Fig. Molecular orbital picture of allene
In common, the physical properties of alkenes are like to those of the analogous alkanes. Like alkanes, the boiling points of a homologous series of alkenes increase 20-30K per CH2 group except for the very homologues. Like alkanes, branching in an alkene as well lowers the boiling point. Lower alkenes, from ethane to butane, are colourless gases, higher ones, from C5 - C15, are liquids and the rest are solids at temperature.
Alkenes are slightly more soluble in water than the corresponding alkanes since the π -electrons are attracted to the partially positive hydrogen of the water molecules.
In the UV spectrum, even though the ethylenic chromospheres shows an absorption band below 200 nm, yet it is not of much practical value as measurement of UV spectrum in this region is influenced via the absorption of air and solvent molecules.
The IR spectra are fairly utilizes for structure determination of alkenes. The asymmetrical alkenes are polar and absorb in the region between 160 and 1700 cm-1, while the symmetrical ones, being nonpolar, don't absorb in this region. Additional, depending upon the substituent, one or more bands of medium intensity appear in the region between 3000 and 3100 cm-1 for >C=C-H stretching. The cis-and trans-isomers of the type RCH=CHR might be illustrious via C-H deformation frequencies. The cis-isomer absorbs at 675-730cm-1 and the trans-isomer at 960-975cm-1.
In the IR spectra of allenes, a band near 1950 cm-1 appears for the C=C stretching vibration. The strong band at 850cm-1 arises from >C=CH2 wagging and is characteristic of allene. The characteristic -C=C- stretching frequencies in conjugated systems is lower and appears around 1600 cm-1.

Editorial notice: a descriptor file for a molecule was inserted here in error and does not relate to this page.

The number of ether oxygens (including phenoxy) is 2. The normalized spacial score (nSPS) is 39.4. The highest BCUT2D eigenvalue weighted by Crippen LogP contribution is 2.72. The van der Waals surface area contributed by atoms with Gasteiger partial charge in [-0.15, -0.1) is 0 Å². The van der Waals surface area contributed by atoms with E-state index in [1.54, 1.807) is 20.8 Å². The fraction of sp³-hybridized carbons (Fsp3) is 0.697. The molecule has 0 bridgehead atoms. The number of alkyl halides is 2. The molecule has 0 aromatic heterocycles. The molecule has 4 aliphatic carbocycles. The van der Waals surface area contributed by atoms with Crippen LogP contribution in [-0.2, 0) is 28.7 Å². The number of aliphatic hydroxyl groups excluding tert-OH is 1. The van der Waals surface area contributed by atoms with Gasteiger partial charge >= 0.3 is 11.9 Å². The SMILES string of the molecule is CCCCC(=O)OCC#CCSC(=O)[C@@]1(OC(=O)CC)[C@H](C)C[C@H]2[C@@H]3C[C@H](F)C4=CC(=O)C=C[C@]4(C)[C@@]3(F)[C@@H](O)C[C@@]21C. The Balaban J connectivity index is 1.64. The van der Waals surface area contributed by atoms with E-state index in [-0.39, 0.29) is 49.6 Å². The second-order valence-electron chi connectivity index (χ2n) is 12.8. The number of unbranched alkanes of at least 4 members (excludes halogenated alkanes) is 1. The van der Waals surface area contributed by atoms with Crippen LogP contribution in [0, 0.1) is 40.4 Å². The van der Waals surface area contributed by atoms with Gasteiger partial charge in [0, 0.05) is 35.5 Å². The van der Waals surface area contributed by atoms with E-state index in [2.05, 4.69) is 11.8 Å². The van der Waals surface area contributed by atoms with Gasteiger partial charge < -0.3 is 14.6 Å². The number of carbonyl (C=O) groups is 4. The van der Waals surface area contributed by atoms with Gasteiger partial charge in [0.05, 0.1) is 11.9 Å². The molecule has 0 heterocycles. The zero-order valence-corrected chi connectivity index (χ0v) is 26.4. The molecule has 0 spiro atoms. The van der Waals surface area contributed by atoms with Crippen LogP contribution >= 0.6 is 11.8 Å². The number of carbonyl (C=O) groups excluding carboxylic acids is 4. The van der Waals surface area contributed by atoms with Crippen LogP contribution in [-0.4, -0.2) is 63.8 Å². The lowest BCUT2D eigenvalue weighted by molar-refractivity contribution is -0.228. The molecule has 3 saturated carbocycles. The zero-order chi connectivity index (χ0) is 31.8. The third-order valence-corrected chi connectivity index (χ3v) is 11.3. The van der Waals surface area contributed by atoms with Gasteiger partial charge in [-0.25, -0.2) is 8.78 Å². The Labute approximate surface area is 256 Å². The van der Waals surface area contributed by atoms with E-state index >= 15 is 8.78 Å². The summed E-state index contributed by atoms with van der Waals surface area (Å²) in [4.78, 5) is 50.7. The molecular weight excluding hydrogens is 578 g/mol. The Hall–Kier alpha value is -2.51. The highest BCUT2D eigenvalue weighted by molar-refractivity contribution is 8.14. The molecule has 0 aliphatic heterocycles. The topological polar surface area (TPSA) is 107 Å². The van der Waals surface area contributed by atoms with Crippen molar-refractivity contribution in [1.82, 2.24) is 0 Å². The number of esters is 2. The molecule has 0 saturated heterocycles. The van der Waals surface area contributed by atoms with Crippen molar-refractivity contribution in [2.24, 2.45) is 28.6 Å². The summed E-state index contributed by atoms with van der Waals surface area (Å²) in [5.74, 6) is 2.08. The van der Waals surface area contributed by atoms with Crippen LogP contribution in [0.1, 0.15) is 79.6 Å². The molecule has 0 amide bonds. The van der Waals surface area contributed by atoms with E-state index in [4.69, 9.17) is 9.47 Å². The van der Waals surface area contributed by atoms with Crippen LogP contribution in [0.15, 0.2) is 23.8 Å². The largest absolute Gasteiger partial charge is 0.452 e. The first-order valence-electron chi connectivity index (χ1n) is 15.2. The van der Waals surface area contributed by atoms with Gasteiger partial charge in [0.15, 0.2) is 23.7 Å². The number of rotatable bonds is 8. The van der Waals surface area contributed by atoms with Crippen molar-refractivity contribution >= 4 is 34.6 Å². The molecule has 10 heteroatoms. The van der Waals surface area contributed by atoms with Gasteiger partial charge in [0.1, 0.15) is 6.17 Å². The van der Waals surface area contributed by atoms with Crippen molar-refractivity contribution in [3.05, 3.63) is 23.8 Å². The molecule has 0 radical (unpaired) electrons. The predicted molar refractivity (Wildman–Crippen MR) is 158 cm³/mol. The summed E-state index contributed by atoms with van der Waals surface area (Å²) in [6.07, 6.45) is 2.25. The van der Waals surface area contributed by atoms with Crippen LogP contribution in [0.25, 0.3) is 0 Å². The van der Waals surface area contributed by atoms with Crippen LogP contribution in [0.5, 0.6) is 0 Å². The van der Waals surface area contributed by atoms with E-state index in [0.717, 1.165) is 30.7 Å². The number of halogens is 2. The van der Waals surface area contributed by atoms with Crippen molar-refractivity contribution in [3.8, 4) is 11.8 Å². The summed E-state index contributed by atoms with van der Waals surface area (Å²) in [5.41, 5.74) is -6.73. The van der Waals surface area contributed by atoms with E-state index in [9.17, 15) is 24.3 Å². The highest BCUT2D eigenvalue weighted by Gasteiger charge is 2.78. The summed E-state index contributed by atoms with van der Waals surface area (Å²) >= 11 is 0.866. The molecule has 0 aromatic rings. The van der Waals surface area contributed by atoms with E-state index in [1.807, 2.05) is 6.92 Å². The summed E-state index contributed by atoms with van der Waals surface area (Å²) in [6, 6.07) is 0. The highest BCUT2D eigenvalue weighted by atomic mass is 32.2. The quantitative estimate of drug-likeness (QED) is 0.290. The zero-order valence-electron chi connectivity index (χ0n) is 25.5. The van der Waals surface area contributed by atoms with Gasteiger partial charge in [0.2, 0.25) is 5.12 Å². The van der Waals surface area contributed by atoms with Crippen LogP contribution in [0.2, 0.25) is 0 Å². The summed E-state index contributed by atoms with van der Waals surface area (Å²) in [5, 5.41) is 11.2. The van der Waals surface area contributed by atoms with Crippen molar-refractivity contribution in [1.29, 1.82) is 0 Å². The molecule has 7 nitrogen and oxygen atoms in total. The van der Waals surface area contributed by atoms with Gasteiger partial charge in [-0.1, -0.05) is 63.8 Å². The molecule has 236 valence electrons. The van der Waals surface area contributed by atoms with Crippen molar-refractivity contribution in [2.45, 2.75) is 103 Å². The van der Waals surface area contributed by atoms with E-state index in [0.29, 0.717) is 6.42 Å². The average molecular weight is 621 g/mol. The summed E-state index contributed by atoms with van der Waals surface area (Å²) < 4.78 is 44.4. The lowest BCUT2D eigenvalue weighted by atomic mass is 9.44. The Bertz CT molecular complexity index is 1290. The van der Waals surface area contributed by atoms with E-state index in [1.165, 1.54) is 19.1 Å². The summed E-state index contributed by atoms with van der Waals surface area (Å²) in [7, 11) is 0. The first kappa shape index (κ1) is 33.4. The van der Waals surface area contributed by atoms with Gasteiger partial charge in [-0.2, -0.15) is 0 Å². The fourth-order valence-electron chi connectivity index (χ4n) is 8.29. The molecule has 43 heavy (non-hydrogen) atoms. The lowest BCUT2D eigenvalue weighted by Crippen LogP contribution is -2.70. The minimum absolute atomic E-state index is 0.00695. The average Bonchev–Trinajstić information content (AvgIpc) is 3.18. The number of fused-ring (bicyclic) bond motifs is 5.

In the nmr spectra, the chemical shifts of olefinic protons are shifted towards lower field than those of alkane protons. The exact position of absorption based on the location of the double bond in the hydrocarbon chain. In common, proton on the terminal alkenyl carbon absorb near ∂ 4.7 ppm, while the protons on the nonterminal carbon absorb slightly farther downfield at ∂ 5.3 ppm. The protons α to a double bond (CH2CH = CHCH2) appear at ∂ 2.06 ppm.
In conjugated dienes, the olefinic protons are more deshielded and consequently resonance due to thee protons occurs downfield. In conjugated dienes, the signal due to CH2 = protons appears at ∂ 5.3-5.7 ppm and that due to H - C = C proton at ∂ 4.0-4.5 ppm.
In the nmr spectra of the allenes, the alkene hydrogen gives rise to signals at ∂ 5.7-4.7 ppm. In the mass spectra of alkenes, the molecular ion peak is usually distinct. The fragmentation of interest for alkenes is the allylic cleavage.
Preparation of Alkenes:
Synthetically, alkenes are prepared via introducing a double bond in saturated hydrocarbons through elimination of atoms or groups from 2 adjacent carbon atoms. The consequence is the formation of a double bond between these two carbon atoms.
enes can be prepared from alkyl halides, alcohol and ketones and through cleavage reactions. Several significant methods for the preparation of alkenes are summarized in
Let us talk about each procedure in detail.
Dehydrohalogenation of Alkyl Halides:
Alkyl halides are transferred into alkenes via dehydrohalogenation. Dehydrohalogenation involves elimination of the halogen atom together by a hydrogen atom from an adjacent carbon atom. The elimination is brought about via treating the alkyl halide through a strong base. Therefore, bromoethane yields ethene whenever treated with potassium hydroxide in alcoholic solution.
The function of hydroxide ion is to abstract hydrogen from the carbon atom subsequently to the halogen bearing carbon. The carbon halogen bond then cleaves resulting in double bond formation.
Ease of hydrohalogenation of alkyl halides is: tert > sec >p